Today’s #VeteranOfTheDay is Army Veteran William F. Brand Jr.
In 2003, William F. Brand Jr. donated his World War II memoir to the Veterans History Project. His account of the capture of Ludendorff Bridge and the Battle of the Bulge is a fascinating blend of historical military strategy and a more intimate narrative from a 25-year-old serving with the 16th Armored Field Artillery, 9th Armored Division.
William began his Army career at the Virginia Military Institute as a member of the Reserve Officers Training Corps and trained with the 16th Field Artillery Battalion, a horse-drawn unit. He amusingly recalls his commander being determined to prove that “the horse was as good as the tank” during the Louisiana Maneuvers, the largest U.S. Army exercise in history. For William, it proved something he hadn’t thought possible before – you could fall asleep on horseback.
In 1944, he was deployed to Europe where his unit, Combat Command B was eventually ordered to St. Vith, Belgium. They were caught off guard as Germany launched its last major offensive campaign of the war, the Battle of the Bulge. For 48 hours, his unit had to stave off intense enemy fire until support arrived. The 9th Armored Division was later nicknamed “Phantom” for their heroics, because they appeared to be everywhere on the frontlines during the battle. It would be the deadliest battle in WWII for the U.S. For William, one of the most enduring memories of that time would be the weather. It was “cold, cold and colder.” That coldness never left him.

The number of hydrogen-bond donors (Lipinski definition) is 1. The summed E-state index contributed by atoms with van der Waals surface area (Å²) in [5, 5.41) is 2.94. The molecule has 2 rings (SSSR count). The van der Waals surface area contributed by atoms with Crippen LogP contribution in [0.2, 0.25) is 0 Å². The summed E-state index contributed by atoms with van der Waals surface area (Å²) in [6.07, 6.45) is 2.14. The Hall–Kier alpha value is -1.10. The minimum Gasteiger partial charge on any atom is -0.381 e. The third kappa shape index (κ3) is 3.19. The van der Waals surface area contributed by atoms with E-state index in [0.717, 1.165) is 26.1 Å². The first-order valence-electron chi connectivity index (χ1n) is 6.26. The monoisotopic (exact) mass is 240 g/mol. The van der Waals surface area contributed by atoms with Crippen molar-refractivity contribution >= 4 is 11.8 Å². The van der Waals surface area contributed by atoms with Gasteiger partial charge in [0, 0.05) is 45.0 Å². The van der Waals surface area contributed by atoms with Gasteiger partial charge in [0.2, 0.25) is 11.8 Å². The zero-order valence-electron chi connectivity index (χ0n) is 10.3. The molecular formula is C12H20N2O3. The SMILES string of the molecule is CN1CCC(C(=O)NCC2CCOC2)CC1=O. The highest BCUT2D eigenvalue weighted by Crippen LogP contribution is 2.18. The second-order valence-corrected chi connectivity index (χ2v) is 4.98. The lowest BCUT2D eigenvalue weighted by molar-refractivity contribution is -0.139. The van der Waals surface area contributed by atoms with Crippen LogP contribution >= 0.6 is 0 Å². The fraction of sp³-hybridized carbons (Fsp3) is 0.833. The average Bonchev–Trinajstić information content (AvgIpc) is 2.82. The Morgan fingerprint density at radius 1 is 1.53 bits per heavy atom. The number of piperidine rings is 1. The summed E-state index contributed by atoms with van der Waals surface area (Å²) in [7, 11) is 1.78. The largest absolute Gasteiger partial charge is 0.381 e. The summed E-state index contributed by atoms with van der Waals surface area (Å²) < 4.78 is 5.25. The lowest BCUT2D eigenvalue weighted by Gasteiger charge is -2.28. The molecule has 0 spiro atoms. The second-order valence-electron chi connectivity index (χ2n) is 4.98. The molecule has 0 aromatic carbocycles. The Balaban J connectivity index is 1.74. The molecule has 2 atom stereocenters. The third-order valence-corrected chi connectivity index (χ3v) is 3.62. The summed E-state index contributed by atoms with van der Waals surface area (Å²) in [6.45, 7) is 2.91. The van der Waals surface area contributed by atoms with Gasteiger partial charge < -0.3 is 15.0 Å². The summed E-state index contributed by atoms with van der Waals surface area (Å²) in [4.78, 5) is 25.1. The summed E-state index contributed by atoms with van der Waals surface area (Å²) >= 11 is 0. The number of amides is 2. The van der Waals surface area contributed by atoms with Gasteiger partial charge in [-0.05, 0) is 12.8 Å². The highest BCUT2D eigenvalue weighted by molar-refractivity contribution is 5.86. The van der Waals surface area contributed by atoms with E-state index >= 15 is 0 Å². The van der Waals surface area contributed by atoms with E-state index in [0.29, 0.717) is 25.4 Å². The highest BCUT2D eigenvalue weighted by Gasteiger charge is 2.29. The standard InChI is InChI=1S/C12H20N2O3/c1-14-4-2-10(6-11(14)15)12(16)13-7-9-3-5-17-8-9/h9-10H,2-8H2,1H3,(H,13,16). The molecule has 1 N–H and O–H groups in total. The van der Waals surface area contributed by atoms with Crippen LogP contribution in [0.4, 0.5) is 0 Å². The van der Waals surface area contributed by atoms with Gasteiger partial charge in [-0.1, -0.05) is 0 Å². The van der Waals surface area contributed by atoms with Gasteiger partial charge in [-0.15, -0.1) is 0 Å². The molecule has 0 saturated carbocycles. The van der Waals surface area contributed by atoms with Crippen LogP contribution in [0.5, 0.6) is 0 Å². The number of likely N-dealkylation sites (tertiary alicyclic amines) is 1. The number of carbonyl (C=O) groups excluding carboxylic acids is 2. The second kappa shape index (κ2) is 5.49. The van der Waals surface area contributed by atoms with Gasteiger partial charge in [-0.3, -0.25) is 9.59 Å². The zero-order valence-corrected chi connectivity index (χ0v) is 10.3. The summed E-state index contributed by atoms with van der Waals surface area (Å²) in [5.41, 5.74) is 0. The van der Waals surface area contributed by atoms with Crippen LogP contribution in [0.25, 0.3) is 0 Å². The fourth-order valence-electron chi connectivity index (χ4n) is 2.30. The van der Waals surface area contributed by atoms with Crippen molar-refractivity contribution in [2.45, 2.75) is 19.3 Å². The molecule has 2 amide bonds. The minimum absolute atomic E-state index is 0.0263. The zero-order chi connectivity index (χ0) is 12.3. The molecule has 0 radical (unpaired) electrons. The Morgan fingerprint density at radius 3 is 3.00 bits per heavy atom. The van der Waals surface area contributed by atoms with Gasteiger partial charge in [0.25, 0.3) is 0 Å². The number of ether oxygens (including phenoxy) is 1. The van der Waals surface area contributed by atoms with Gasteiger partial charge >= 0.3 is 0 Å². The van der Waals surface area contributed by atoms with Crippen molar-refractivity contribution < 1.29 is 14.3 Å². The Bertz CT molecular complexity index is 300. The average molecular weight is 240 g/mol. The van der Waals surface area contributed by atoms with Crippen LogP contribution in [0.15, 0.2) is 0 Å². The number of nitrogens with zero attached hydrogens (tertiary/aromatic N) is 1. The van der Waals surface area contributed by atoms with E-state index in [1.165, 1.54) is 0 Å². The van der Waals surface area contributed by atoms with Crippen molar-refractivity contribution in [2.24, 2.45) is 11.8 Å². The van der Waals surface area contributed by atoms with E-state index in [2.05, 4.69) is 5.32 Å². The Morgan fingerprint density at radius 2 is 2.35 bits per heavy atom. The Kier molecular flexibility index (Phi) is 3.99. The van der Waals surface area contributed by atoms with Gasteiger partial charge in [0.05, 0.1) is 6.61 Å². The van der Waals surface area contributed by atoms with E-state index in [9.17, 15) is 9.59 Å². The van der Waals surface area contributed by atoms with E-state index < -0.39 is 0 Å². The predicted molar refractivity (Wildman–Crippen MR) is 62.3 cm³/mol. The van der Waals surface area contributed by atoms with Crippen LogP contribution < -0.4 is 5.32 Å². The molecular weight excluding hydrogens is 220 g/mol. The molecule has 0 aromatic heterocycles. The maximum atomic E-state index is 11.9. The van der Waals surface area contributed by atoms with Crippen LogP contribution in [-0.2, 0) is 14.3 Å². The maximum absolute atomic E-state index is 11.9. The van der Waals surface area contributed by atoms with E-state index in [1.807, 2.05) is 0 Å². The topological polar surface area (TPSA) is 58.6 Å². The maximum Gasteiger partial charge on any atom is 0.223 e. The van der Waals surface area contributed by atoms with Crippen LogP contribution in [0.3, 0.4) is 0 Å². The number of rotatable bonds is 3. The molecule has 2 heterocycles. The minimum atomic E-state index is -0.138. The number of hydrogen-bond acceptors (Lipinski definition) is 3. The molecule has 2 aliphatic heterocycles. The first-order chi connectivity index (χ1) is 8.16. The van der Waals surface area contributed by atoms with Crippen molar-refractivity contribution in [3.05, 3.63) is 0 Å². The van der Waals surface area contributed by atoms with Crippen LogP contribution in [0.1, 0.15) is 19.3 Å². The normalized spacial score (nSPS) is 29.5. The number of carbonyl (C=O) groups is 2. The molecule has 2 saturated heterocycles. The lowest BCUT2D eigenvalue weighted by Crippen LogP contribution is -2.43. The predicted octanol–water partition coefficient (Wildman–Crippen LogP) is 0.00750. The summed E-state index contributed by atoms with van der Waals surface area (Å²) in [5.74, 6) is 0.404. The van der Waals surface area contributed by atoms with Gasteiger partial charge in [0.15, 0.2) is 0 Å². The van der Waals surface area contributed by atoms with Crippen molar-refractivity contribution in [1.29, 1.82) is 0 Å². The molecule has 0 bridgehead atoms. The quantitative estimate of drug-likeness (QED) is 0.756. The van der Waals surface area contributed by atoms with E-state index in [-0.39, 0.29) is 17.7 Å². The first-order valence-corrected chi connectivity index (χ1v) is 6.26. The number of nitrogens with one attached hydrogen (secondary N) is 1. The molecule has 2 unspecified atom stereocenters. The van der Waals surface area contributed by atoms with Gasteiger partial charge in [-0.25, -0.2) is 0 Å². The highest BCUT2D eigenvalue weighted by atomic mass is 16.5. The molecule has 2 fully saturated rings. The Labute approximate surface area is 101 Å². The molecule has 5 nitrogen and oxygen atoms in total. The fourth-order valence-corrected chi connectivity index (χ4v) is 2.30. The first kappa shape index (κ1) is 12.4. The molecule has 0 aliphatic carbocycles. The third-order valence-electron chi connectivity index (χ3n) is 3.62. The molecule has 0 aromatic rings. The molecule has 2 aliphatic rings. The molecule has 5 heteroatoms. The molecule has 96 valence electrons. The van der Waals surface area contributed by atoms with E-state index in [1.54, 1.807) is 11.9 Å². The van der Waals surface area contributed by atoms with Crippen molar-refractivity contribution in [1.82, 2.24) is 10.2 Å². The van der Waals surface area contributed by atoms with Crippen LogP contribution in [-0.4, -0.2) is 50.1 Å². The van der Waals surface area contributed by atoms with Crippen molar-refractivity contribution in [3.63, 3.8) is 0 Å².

Combat Command B, 9th Armored Division was awarded the Presidential Unit Citation.
“By their epic stand, without prepared defenses and despite heavy casualties, Combat Command B, 9th Armored Division, inflicted crippling losses and imposed great delay upon the enemy by a masterful and grimly determined defense in keeping with the highest traditions of the Army of the United States.”
In March 1945, they were ordered east, towards Germany, and encountered one of the last remaining bridges across the Rhine, the Ludendorff Bridge at Remagen. Germany had ordered the destruction of all bridges crossing the Rhine, as its last natural defense against invasion. Army troops were able to capture the bridge and defend it for 10 days, allowing other Allies troops to cross into Germany. For their heroic actions, the 9th Armored Division was again awarded another Presidential Unit Citation.
After World War II, William would go on to serve in the Vietnam War and the Pentagon, retiring as a colonel after 31 years of service to his country.
He passed away on June 30, 2011.
We honor his service.
Nominate a Veteran for #VeteranOfTheDay
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Veterans History Project
This #VeteranOfTheDay profile was created with interviews submitted to the Veterans History Project. The project collects, preserves, and makes accessible the personal accounts of American war Veterans so that future generations may hear directly from veterans and better understand the realities of war. Find out more at http://www.loc.gov/vets/.
Graphic created by Carl J. Valentino: Carl J. Valentino is a student at the University of Delaware with a Major in International Business and a Minor in Graphic Design.